“Never. It’s not a currency that moves,” said a cashier. “But I could order you a cash transfer to pick up on arrival.”
A tourist leaflet in the local library highlights the city’s Caribbean carnival, Diwali festival and Gay Pride weekend, but makes no mention of any Fijian celebrations.
In the nearby newsagent Gujarati language newspapers were stacked alongside Saudi, Bangladeshi, French and German publications. But again, nothing from Fiji.
Nagarjuna Lingala, a shipping broker operating from a small office on the Golden Mile, said he had never had recourse to send a parcel to Fiji on behalf of a customer.
“I’ve dispatched all over the world, but not there,” he said.
Perhaps the various travel agents along Melton Rd advertising multinational destinations and package deals could help?
But here too Fijian customers were thin on the ground.
Muhammad Faisal, the business development manager for Home and Away Holidays, said: “We book flights all over the world for people wanting to visit families they left behind, but I don’t remember having a single request for flights to Fiji.
“There’s really no Fijian community in Leicester that I can think of. I didn’t know our MP had a particular interest in that country. Do you think he wanted a free trip?”
Mr Vaz’s political opponents are equally sceptical about his sudden enthusiasm for the distant South Pacific island.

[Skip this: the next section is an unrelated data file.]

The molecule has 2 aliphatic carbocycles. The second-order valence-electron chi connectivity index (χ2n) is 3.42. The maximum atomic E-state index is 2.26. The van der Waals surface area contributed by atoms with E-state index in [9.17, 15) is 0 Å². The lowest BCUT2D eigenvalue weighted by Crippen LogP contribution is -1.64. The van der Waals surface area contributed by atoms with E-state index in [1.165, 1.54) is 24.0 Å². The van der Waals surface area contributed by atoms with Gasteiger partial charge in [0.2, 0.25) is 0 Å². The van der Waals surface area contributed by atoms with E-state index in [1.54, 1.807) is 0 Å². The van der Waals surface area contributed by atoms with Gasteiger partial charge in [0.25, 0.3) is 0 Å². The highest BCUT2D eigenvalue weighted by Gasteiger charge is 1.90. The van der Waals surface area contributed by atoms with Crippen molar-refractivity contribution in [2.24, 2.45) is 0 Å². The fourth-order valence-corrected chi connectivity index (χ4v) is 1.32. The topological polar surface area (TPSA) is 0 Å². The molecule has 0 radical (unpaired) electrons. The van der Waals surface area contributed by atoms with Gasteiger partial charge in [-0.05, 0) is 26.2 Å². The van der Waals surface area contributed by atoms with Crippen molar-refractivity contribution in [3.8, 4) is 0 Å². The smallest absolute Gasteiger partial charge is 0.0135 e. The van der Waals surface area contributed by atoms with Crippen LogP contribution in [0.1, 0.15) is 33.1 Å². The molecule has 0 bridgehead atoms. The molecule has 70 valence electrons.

Ross Grant, the city’s only Conservative councillor, said: “Given the diversity of Leicester I would have thought he would more than enough on his plate from communities with a presence in his constituency, rather than concerning himself with a country that has no presence in the city.”
Lib Dem councillor Nigel Porter was just as puzzled. “It’s quite bizarre,” he said. “It sounds like a nice place for a jolly. I certainly can’t think of any Fijian interests in Leicester.”
In fact there is one such interest, and a rather special one at that.
His name is Vereniki Goneva, he was born in Fiji and he is currently one of the leading stars of Leicester Tigers rugby union club.
Goneva signed for the club last year and his thrilling tries helped them secure the Aviva Premiership title last month.
Gary Sherrard, the club’s press officer, said the absence of any other Fijians in the city had proved to be no obstacle to the 29-year-old, known as Niki to fans.
“Niki had spent two years in France before he came to us, so he was used to being away from his culture,” said Mr Sherrard.
“But we also had the Tuilagi brothers from Samoa, who have played for the Tigers at various stages in their careers, look after him and help him settle in and feel at home. He’s a great lad and the fans love him.”
Surprisingly, however, there appears to be no record of Mr Vaz meeting Mr Goneva, a minority of one in a city of so many other minorities.
A spokesman for Mr Vaz, the Labour chairman of the home affairs select committee, said: “Mr Vaz is a member of several all-party country groups. No visits were offered to him either in the email or subsequently and he refutes suggestions that this is why MPs join APPGs.
“He fully supports Fiji’s suspension from the Commonwealth which should remain until there are free and fair elections. This reflects the views of his Fijian origin constituents.”
Source: The Telegraph